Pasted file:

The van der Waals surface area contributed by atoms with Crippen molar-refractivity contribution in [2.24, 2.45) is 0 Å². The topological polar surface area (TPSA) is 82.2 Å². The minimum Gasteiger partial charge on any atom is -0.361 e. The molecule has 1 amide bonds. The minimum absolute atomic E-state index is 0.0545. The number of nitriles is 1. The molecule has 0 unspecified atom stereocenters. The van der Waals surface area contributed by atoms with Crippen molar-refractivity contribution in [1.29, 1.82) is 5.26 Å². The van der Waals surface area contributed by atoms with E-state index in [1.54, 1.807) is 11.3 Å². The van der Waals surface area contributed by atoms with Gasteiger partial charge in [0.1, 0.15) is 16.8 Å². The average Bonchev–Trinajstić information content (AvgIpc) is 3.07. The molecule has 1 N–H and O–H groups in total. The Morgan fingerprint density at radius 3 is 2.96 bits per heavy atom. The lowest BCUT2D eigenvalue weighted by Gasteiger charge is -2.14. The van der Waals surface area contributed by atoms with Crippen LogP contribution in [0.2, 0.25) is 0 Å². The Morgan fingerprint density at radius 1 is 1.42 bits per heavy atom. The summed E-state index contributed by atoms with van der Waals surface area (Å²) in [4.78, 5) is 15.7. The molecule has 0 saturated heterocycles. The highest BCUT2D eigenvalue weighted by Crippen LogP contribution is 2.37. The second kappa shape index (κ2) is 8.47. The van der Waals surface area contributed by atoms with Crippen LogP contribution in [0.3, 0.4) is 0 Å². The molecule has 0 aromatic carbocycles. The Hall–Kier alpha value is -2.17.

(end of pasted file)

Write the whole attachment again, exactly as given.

The van der Waals surface area contributed by atoms with Crippen molar-refractivity contribution in [2.24, 2.45) is 0 Å². The topological polar surface area (TPSA) is 82.2 Å². The minimum Gasteiger partial charge on any atom is -0.361 e. The molecule has 1 amide bonds. The minimum absolute atomic E-state index is 0.0545. The number of nitriles is 1. The molecule has 0 unspecified atom stereocenters. The van der Waals surface area contributed by atoms with Crippen molar-refractivity contribution in [1.29, 1.82) is 5.26 Å². The van der Waals surface area contributed by atoms with E-state index in [1.54, 1.807) is 11.3 Å². The van der Waals surface area contributed by atoms with Gasteiger partial charge in [0.1, 0.15) is 16.8 Å². The average Bonchev–Trinajstić information content (AvgIpc) is 3.07. The molecule has 1 N–H and O–H groups in total. The Morgan fingerprint density at radius 3 is 2.96 bits per heavy atom. The lowest BCUT2D eigenvalue weighted by Gasteiger charge is -2.14. The van der Waals surface area contributed by atoms with Crippen LogP contribution in [0.2, 0.25) is 0 Å². The Morgan fingerprint density at radius 1 is 1.42 bits per heavy atom. The summed E-state index contributed by atoms with van der Waals surface area (Å²) in [4.78, 5) is 15.7. The molecule has 0 saturated heterocycles. The highest BCUT2D eigenvalue weighted by Crippen LogP contribution is 2.37. The second kappa shape index (κ2) is 8.47. The van der Waals surface area contributed by atoms with Crippen LogP contribution in [0.3, 0.4) is 0 Å². The molecule has 0 aromatic carbocycles. The Hall–Kier alpha value is -2.17.